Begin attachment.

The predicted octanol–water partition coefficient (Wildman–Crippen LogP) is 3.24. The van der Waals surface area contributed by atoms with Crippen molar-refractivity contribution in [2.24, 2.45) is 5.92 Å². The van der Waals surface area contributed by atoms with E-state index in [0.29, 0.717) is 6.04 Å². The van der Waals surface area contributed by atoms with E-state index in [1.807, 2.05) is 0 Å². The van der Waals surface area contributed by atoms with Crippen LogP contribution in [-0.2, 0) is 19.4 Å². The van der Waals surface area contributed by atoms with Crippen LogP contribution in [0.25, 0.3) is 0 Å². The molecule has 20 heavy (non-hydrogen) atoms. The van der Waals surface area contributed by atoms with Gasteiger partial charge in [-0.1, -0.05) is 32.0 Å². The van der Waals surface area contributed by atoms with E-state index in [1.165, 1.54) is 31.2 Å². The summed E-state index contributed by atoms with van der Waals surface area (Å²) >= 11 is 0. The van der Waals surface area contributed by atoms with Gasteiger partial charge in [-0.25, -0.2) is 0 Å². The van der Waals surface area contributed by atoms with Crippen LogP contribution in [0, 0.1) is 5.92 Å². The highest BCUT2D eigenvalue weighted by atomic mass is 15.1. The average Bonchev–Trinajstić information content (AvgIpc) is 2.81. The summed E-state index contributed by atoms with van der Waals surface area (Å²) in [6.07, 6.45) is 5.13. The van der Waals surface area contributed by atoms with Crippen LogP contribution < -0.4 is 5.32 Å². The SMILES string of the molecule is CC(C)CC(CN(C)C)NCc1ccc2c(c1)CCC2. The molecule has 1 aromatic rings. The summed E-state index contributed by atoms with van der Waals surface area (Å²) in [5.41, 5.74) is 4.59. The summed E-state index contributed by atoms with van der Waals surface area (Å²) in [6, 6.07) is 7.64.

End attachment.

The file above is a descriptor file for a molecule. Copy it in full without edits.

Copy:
The predicted octanol–water partition coefficient (Wildman–Crippen LogP) is 3.24. The van der Waals surface area contributed by atoms with Crippen molar-refractivity contribution in [2.24, 2.45) is 5.92 Å². The van der Waals surface area contributed by atoms with E-state index in [0.29, 0.717) is 6.04 Å². The van der Waals surface area contributed by atoms with E-state index in [1.807, 2.05) is 0 Å². The van der Waals surface area contributed by atoms with Crippen LogP contribution in [-0.2, 0) is 19.4 Å². The van der Waals surface area contributed by atoms with Crippen LogP contribution in [0.25, 0.3) is 0 Å². The molecule has 20 heavy (non-hydrogen) atoms. The van der Waals surface area contributed by atoms with Gasteiger partial charge in [-0.1, -0.05) is 32.0 Å². The van der Waals surface area contributed by atoms with E-state index in [1.165, 1.54) is 31.2 Å². The summed E-state index contributed by atoms with van der Waals surface area (Å²) >= 11 is 0. The van der Waals surface area contributed by atoms with Gasteiger partial charge in [-0.25, -0.2) is 0 Å². The van der Waals surface area contributed by atoms with Crippen LogP contribution in [0, 0.1) is 5.92 Å². The highest BCUT2D eigenvalue weighted by atomic mass is 15.1. The average Bonchev–Trinajstić information content (AvgIpc) is 2.81. The summed E-state index contributed by atoms with van der Waals surface area (Å²) in [6.07, 6.45) is 5.13. The van der Waals surface area contributed by atoms with Crippen LogP contribution < -0.4 is 5.32 Å². The SMILES string of the molecule is CC(C)CC(CN(C)C)NCc1ccc2c(c1)CCC2. The molecule has 1 aromatic rings. The summed E-state index contributed by atoms with van der Waals surface area (Å²) in [5.41, 5.74) is 4.59. The summed E-state index contributed by atoms with van der Waals surface area (Å²) in [6, 6.07) is 7.64.